And for what it's worth I don't buy into that " You can live with a few drops if he also is hitting on big plays" at all.  This ain't college.  In the pros you may get only one or two shots at long passes a game and if the QB lays it out there for you then you better damn well be able to track it, run through the catch, and most importantly hold onto the ball.

If these clips are good examples of some of his issues he should be shocked he wasn't drafted.  He's has a lot of work ahead of him.

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Posted (edited)

This review is crap.  I just watched him. This dude is constantly open.  Constantly. He would have had incredible stats if his QB wasn’t  constantly missing him or under throwing him.

He fell because apparently he is an a hole and his coaches hated him and told that to every NFL scout. 

Edited by dll2000
Double word

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This guy is a top talent.  He is going to make things real interesting.  

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I  think Ridley, as good as he is, is redundant to what they have.  This guy brings juice.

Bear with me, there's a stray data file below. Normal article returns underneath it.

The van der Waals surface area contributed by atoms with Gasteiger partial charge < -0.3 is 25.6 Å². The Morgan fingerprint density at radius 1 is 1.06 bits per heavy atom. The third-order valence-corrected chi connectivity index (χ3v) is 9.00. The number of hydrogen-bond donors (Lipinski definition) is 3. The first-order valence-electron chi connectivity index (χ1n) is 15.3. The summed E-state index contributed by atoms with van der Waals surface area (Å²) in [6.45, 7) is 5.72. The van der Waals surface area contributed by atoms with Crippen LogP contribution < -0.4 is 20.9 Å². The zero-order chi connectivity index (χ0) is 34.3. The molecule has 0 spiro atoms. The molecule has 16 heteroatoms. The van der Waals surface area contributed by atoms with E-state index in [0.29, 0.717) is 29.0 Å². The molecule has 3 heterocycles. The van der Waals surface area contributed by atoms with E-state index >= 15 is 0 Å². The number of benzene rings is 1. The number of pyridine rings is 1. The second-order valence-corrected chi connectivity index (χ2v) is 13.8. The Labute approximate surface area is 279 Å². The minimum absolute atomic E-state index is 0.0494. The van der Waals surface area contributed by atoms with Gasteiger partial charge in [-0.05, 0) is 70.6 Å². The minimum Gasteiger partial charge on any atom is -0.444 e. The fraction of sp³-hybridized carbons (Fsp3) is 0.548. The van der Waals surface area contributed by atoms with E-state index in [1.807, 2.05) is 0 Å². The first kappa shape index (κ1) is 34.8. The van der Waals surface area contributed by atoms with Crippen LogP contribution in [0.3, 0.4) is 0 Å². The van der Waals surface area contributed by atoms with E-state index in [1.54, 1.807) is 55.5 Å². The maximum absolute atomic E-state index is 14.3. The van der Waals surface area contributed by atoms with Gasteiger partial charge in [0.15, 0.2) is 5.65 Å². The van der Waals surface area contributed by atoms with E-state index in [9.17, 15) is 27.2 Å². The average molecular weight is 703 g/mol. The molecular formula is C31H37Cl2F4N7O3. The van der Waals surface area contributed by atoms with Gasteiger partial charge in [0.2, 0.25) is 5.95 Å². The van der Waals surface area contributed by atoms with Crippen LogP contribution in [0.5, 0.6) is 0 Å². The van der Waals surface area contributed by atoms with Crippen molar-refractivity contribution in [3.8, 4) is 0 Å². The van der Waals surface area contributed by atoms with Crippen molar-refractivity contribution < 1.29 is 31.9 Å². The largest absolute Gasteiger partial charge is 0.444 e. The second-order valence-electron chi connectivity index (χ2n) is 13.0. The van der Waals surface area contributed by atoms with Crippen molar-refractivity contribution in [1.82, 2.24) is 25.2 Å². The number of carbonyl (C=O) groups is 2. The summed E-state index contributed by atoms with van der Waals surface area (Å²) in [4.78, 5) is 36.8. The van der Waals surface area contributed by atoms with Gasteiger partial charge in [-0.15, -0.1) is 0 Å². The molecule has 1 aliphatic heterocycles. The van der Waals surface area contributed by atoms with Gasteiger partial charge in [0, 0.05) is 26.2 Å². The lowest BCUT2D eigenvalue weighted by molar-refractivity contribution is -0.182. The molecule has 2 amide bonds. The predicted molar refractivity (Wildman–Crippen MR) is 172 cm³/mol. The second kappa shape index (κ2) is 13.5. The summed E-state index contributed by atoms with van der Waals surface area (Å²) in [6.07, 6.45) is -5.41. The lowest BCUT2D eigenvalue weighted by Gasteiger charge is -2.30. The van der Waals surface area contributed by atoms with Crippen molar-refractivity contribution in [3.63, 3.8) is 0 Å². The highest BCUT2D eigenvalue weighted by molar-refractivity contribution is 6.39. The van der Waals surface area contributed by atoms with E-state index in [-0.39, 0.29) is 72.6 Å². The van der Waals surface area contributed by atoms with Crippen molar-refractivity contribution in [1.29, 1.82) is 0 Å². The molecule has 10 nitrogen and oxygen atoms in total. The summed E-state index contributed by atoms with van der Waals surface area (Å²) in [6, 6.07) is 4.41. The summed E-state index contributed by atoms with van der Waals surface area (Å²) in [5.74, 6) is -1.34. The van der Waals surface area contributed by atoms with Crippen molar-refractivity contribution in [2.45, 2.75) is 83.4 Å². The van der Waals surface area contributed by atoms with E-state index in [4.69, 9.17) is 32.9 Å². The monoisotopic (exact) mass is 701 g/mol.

No way they are cutting Ridley though. 

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He was dumb to sign with Bears. I have no idea why top UDFA sign with teams loaded at their position.  I don’t know who is advising them. 

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This could very well be a Kevin Tolliver type situation.  A guy who should have been drafted early based on talent alone, now playing to earn a payday bc of issues not related to football.  For a rookie CB to plugged in the way Tolliver was a few times last year and not be a weakness for the offense to exploit, he acquitted himself very nicely.

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For me Hall is a one trick pony...but that one trick happens to be very important in the NFL...Hall is a true deep threat with some decent size to him...no one should expect an outstanding player but he could have a big role to play in certain situations.

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So we have some differences of opinion and time will tell but this part stands out to as far as some changes he's gonna need to make.

Effort and Injuries

When Hall isn’t involved in the play, he can be very lackadaisical in his effort. As the play-side receiver, at times, he does not put in the effort to be an effective blocker. It is little things like this that can have coaches and general managers sour on a prospect.

Then there is the issue of his injuries. Hall had multiple soft tissue injuries in his career and many believed he could have played through some of them. That being said, I can see why a player with NFL aspirations, who is playing for free, wouldn’t want to risk further injury and potentially millions of dollars.